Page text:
American frustration with college costs reaches all-time high
Some 69 percent of Americans polled say that many people who are qualified don't get the chance, according to a new poll -- the highest number ever.
Millions of Americans hope to boost their education level, especially in todayâs troubled economy â but their frustration with the seemingly out-of-control costs of college is reaching new heights.
Sixty-nine percent say that many who are qualified to attend college donât have the opportunity to do so, the highest number since the question was first tracked in 1993 in a series of reports by Public Agenda, a policy research group in New York.
Fifty-four percent say colleges could spend less and still maintain a high quality of education, according to âSqueeze Play 2010,â a national survey the group released Wednesday in partnership with The National Center for Public Policy and Higher Education in San Jose, Calif.
âPeople arenât convinced that colleges are spending their money wisely and well,â says John Immerwahr, a Public Agenda research fellow. âHigher education has presented an argument ... [that] âWeâre kind of trapped: Weâd like to have higher quality, weâd like to make higher education more accessible, and weâre trying to keep the costs down, but we canât do all three.â... The public isnât really buying that argument.â
âItâs very easy for people who are not part of an industry to think the industry can do more with less money. Itâs much harder when you have to manage the institutions,â says Terry Hartle, senior vice president for the American Council on Education, a Washington group representing college leaders. His group has found similar trends in public attitudes, but he also notes that itâs common for people to say that the things they most need are overpriced.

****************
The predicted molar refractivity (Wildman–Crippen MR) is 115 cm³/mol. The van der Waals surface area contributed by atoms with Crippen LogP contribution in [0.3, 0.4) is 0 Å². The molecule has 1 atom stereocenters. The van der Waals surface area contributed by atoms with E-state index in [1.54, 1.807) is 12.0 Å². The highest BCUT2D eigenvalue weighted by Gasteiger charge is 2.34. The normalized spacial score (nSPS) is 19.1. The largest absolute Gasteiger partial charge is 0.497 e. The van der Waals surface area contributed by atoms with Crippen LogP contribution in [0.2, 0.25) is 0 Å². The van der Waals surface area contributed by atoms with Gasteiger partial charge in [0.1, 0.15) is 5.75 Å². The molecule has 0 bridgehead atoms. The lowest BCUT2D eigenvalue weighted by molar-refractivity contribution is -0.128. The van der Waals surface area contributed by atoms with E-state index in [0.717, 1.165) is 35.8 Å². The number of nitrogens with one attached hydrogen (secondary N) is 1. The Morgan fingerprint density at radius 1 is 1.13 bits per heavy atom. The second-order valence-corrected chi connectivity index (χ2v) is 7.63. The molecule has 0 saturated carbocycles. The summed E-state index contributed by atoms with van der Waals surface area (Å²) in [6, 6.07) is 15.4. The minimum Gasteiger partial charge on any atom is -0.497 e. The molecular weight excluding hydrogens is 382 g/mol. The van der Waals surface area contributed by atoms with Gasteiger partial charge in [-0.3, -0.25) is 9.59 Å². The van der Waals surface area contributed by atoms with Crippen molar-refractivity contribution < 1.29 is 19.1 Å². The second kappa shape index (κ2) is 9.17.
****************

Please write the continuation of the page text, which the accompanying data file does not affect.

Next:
For more than 20 years, the costs of college have risen even more than those of healthcare. This academic year, the average price for public, four-year university tuition and fees is $7,020, up 6.5 percent from last year, according to the College Board in New York. Private schools average $26,273, up 4.4 percent. Financial aid offsets these expenses for many students significantly, but the sticker shock still reverberates.
College leaders, especially in the public sector, are most worried about whatâs going to happen to their ability to enroll enough students to meet demand and maintain quality next year, when they face the prospect of continued state budget cuts, Mr. Hartle says.
But legislators and governors who control the purse strings often share the view of the public that âthere hasnât been much emphasis on innovationâ by colleges to keep costs down, says Patrick Callan, president of the National Center for Public Policy and Higher Education.
Optimism is up in one area: 62 percent say people are able to get loans and scholarships. But 83 percent believe students have to borrow too much to attend college.
âWe may be reaching the point on the tuition side that itâs simply not sustainable, if weâre going to keep anything like a semblance of an accessible system of higher education in this country,â Mr. Callan says.
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